Duchenne Muscular Dystrophy (DMD) is a life-threatening, sex-linked, pediatric rare disease, primarily affecting boys. It is characterized by progressive muscle degeneration, weakness, and eventually functional loss. DMD is caused by a mutation in the dystrophin gene, a protein needed to maintain muscle integrity, and for improving signaling and growth in differentiation of the muscle tissue. DMD is diagnosed at four to five years of age. By age twelve to fourteen, patients lose the ability to walk. Ultimately, patients succumb to the disease in their mid-twenties due to complications including cardiomyopathy and impaired respiratory function.
Corticosteroids are the standard for treating symptoms and can delay loss of ambulation. More recently dystrophin-restoring treatments such as exon skipping therapies, stop codon-read-through, and gene therapies hold promise to increase DMD patients’ life expectancies. However, more research is still needed to better understand the mechanisms of muscle atrophy and defects to develop more efficacious therapies.
Because DMD is a pediatric disease, there is a developmental component to how children perform in motor function tests including the 6-minute walk test (6MWT) that are used to assess drug effects. Younger subjects show some improvement in motor function over time. However, when the disease takes over, motor function declines. Hence, the 6MWT trajectory shows an “up and down” effect. The dependence on age is important to assess in drug trials because, otherwise, a drug effect may be missed or a false conclusion of efficacy may be derived.
In a recent webinar with Dr. Joga Gobburo (University of Maryland), I reviewed how a disease progression model, developed using Phoenix NLME, was used to better understand variability in the 6MWT. The project sought to determine if a quantitative approach can discern potential drug effects on the 6MWT trajectory given the age-dependent variability. Can a disease progression model be leveraged to inform downstream trial design, examine drug effects, and then simulate potential drug effects in future trials?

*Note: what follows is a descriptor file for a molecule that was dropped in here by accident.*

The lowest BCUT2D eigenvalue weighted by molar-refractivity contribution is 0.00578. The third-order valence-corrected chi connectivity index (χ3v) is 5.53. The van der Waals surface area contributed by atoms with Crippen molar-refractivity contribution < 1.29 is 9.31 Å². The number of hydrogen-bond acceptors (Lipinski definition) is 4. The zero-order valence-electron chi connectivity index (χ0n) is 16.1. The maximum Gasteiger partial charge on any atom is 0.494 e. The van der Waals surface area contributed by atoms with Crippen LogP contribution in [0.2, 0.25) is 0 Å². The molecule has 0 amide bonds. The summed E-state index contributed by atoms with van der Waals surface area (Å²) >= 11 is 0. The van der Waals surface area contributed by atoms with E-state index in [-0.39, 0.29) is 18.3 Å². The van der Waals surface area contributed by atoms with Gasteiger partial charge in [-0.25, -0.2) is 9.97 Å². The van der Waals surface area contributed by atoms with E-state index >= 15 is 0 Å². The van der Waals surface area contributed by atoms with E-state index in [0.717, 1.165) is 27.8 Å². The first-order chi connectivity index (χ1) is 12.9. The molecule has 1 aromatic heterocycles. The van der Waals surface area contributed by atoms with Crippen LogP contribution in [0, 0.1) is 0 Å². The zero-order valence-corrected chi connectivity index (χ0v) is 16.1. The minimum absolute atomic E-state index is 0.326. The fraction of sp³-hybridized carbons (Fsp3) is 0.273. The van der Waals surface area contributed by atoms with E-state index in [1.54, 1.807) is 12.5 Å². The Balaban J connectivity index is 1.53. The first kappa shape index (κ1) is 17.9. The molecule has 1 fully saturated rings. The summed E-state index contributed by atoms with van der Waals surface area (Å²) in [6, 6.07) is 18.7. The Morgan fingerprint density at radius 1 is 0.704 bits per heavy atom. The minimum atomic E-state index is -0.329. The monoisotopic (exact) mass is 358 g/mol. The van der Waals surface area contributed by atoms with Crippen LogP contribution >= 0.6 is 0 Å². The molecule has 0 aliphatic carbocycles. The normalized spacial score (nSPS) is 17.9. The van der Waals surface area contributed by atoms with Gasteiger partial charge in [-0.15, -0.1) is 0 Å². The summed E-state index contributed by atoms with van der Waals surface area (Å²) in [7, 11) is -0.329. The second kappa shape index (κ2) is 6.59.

Disease progression modeling for rare diseases is limited by data availability and often data from the literature is initially used. Although aggregate-level information on age, race and weight is typically summarized in the literature, the lack of detailed patient demographic information that drives variability, such as type of steroid treatment, and patient factors including dystrophin mutation, baseline cardiac and respiratory function, may hinder building a disease progression model.
Six structural models with increasing complexity were evaluated for their ability to accurately predict the training dataset and a novel dataset obtained from the literature of previously published DMD clinical trials. A Linear Model with Simultaneous Estimation using Phoenix NLME was developed to bucket various forms of 6MWT variability. The model was a series of linear models that did not require age to be fixed a priori but rather could let the data speak for itself and estimate the age dependence of the variability. The disease progression linear model did a reasonable job of accounting for variability seen in the observed training datasets and for predicting 6MWT performance in the training datasets as well as a novel dataset.
To evaluate a drug for a clinical meaningful effect, a standard sample size calculation was performed to determine how many patients would be needed to detect a drug effect when using the 6MWT as a clinical endpoint. If studying an aggregate age group, 160 subjects per trial arm would need to be recruited. This is not feasible for a rare disease such as DMD. But by using the disease progression model, a small, non-age stratified trial could detect a hypothetical drug effect using only 6 subjects per treatment arm. The model was shown to parse out the age dependence on variability and predict the dose response for the hypothetical drug.
This approach highlighted the power of modeling and simulation (M&S) for rare disease drug development. It demonstrated how a quantitative platform can be used to simulate different drug trial scenarios to assess sources of patient variability with the potential to allow for much smaller drug trials to be conducted.
To learn more about this project, please click the link below to watch the recorded webinar. A special thanks to Drs. Joga Gobburo and Suzanne Minton for helping to prepare and execute the webinar.